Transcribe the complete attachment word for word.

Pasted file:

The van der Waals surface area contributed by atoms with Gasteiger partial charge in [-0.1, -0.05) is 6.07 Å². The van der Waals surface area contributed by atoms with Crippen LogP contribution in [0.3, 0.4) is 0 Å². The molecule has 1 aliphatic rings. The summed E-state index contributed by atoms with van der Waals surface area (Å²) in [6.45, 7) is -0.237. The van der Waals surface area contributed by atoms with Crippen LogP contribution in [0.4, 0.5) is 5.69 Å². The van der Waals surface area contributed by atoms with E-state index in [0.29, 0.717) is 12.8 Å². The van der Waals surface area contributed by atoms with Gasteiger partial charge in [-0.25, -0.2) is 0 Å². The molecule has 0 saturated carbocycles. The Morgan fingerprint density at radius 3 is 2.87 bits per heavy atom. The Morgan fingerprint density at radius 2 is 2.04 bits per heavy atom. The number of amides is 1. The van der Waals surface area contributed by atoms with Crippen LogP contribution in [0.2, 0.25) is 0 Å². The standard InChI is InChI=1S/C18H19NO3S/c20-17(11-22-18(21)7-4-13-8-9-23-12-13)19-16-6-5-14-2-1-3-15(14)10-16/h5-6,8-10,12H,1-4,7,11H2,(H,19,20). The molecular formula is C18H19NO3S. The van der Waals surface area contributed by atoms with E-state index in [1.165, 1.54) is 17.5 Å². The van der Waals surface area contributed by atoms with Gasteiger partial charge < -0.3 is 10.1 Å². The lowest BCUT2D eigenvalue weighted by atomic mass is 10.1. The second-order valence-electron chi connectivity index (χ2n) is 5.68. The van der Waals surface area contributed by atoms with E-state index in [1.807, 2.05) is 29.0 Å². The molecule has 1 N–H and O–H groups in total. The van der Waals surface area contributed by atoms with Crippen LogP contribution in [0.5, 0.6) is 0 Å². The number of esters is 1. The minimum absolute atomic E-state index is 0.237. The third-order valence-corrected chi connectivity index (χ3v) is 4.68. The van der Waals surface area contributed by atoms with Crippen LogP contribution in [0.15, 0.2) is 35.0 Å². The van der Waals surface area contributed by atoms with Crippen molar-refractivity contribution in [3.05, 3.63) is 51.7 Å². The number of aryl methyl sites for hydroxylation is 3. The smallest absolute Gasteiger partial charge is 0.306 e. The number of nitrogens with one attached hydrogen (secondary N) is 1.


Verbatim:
The van der Waals surface area contributed by atoms with Gasteiger partial charge in [-0.1, -0.05) is 6.07 Å². The van der Waals surface area contributed by atoms with Crippen LogP contribution in [0.3, 0.4) is 0 Å². The molecule has 1 aliphatic rings. The summed E-state index contributed by atoms with van der Waals surface area (Å²) in [6.45, 7) is -0.237. The van der Waals surface area contributed by atoms with Crippen LogP contribution in [0.4, 0.5) is 5.69 Å². The van der Waals surface area contributed by atoms with E-state index in [0.29, 0.717) is 12.8 Å². The van der Waals surface area contributed by atoms with Gasteiger partial charge in [-0.25, -0.2) is 0 Å². The molecule has 0 saturated carbocycles. The Morgan fingerprint density at radius 3 is 2.87 bits per heavy atom. The Morgan fingerprint density at radius 2 is 2.04 bits per heavy atom. The number of amides is 1. The van der Waals surface area contributed by atoms with Crippen LogP contribution in [0.2, 0.25) is 0 Å². The standard InChI is InChI=1S/C18H19NO3S/c20-17(11-22-18(21)7-4-13-8-9-23-12-13)19-16-6-5-14-2-1-3-15(14)10-16/h5-6,8-10,12H,1-4,7,11H2,(H,19,20). The molecular formula is C18H19NO3S. The van der Waals surface area contributed by atoms with E-state index in [1.165, 1.54) is 17.5 Å². The van der Waals surface area contributed by atoms with Gasteiger partial charge < -0.3 is 10.1 Å². The lowest BCUT2D eigenvalue weighted by atomic mass is 10.1. The second-order valence-electron chi connectivity index (χ2n) is 5.68. The van der Waals surface area contributed by atoms with E-state index in [1.807, 2.05) is 29.0 Å². The molecule has 1 N–H and O–H groups in total. The van der Waals surface area contributed by atoms with Crippen LogP contribution in [0.5, 0.6) is 0 Å². The number of esters is 1. The minimum absolute atomic E-state index is 0.237. The third-order valence-corrected chi connectivity index (χ3v) is 4.68. The van der Waals surface area contributed by atoms with Crippen LogP contribution in [0.15, 0.2) is 35.0 Å². The van der Waals surface area contributed by atoms with Crippen molar-refractivity contribution in [3.05, 3.63) is 51.7 Å². The number of aryl methyl sites for hydroxylation is 3. The smallest absolute Gasteiger partial charge is 0.306 e. The number of nitrogens with one attached hydrogen (secondary N) is 1.